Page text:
I've often noted that I find more consilience than disagreement between the empirically grounded theories of consciousness. They seem to be looking at the problem at differing levels of organization, and together they may present a growing scientific consensus about how the mind works. In particular, a few weeks ago, when discussing higher order theories, … Continue reading A standard model of consciousness?
Along the lines of last night's post, Keith Frankish has an article at Aeon describing and defending the illusionist viewpoint, that phenomenal consciousness is an illusion. It's an excellent introduction for anyone who isn't familiar with the basic argument. As noted before, I think the illusionists are right about the reality, but I’m not sure … Continue reading Keith Frankish on the consciousness illusion
The Journal of Consciousness Studies has an issue out on the meta-problem of consciousness. (Unfortunately, it's paywalled, so you'll need a subscription, or access to a school network that has one.) As a reminder, there's the hard problem of consciousness, coined by David Chalmers in 1995, which is the question of why or how we … Continue reading Is consciousness really a problem?
M. Anthony Mills has a short piece at Politico advocating the return of the OTA (Office of Technology Assessment), which was defunded in the 1990s as a budget cutting measure. The argument is that congress needs to know more about science and technology, that maybe if they knew more, they'd make better decisions. Except, politics … Continue reading Don’t teach Congress about science and technology; teach the voters
I'm just about finished reading Sean Carroll's Something Deeply Hidden. I was going to wait to post this until I'd completely finished, but all I've got left is the appendix, I perceive that I've gotten through the main points, and discussion on the previous post is veering in this direction. As widely reported, Carroll is … Continue reading Sean Carroll’s Something Deeply Hidden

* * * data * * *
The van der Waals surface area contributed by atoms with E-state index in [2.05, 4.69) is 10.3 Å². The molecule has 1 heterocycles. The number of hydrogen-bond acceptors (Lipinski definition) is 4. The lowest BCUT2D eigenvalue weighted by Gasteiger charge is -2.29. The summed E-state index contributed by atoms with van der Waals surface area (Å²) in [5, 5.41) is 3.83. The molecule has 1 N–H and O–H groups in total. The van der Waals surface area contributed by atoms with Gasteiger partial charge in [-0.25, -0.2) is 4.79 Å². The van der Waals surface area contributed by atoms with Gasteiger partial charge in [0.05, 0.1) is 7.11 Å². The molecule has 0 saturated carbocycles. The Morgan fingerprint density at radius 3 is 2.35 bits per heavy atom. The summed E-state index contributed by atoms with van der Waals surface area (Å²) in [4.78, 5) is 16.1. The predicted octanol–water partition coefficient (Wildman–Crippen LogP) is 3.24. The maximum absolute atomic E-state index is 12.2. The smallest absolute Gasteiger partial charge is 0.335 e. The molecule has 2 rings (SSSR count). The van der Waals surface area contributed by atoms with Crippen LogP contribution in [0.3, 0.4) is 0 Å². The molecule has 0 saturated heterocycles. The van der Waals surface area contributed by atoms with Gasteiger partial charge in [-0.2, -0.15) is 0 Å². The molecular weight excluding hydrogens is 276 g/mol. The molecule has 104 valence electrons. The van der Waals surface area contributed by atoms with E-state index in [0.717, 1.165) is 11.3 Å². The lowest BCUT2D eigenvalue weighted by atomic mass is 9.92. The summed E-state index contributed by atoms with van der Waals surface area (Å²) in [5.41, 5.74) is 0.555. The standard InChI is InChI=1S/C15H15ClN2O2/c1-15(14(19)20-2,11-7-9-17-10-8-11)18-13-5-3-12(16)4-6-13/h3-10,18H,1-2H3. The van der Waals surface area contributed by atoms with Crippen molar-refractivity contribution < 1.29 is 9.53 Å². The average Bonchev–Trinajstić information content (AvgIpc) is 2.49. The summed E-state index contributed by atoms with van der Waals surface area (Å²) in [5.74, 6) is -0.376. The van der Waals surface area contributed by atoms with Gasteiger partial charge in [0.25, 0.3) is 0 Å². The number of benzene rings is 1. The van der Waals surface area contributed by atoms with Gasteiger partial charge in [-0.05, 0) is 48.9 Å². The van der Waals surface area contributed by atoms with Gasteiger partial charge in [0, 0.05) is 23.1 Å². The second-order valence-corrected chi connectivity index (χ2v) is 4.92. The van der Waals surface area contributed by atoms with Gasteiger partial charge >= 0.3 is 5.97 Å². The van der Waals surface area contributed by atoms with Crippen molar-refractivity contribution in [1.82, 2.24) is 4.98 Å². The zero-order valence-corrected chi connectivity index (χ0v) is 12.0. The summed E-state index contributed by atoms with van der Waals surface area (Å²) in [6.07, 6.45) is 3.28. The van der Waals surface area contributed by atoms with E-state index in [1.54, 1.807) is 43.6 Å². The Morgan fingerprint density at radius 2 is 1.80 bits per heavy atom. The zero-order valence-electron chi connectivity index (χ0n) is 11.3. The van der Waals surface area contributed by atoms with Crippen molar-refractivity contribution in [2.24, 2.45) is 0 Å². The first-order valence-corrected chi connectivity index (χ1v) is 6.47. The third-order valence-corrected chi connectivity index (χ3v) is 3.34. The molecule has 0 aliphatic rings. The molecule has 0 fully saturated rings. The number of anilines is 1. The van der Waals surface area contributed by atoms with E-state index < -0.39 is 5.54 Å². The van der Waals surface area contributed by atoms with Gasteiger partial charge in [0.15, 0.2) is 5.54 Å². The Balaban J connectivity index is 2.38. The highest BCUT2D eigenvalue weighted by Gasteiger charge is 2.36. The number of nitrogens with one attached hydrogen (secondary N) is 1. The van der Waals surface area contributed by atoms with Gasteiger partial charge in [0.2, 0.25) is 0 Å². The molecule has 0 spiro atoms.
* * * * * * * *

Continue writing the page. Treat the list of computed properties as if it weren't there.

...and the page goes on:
Albert Einstein, with his theory of special relativity, established that the speed of light is the absolute speed limit of the universe. A rocket ship attempting to accelerate to the speed of light encounters some well known effects: time dilation, mass increase, and length contraction. The closer to the speed of light it gets, the … Continue reading Why you can’t use quantum entanglement for faster than light communication
I have to make a correction. In my post on LeDoux's views on consciousness and emotions, I made the following statement: Anyway, LeDoux states that there is “no convincing” evidence for instrumental behavior in pre-mammalian vertebrates, or in invertebrates. In his view, instrumental behavior only exists in mammals and birds. As it turns out, this … Continue reading A correction: LeDoux’s actual views on instrumental learning in vertebrates
A couple of years ago, when writing about panpsychism, I introduced a five layer conception of consciousness. The idea back then was to show a couple of things. One was that very simple conceptions of consciousness, such as interactions with the environment, were missing a lot of capabilities that we intuitively think of as belonging … Continue reading Layers of consciousness, September 2019 edition
In the last post, I mentioned that I was reading Joseph LeDoux's new book, The Deep History of Ourselves: The Four-Billion-Year Story of How We Got Conscious Brains. There's a lot of interesting stuff in this book. As its title implies, it starts early in evolution, providing a lot of information on early life, although … Continue reading Joseph LeDoux’s theories on consciousness and emotions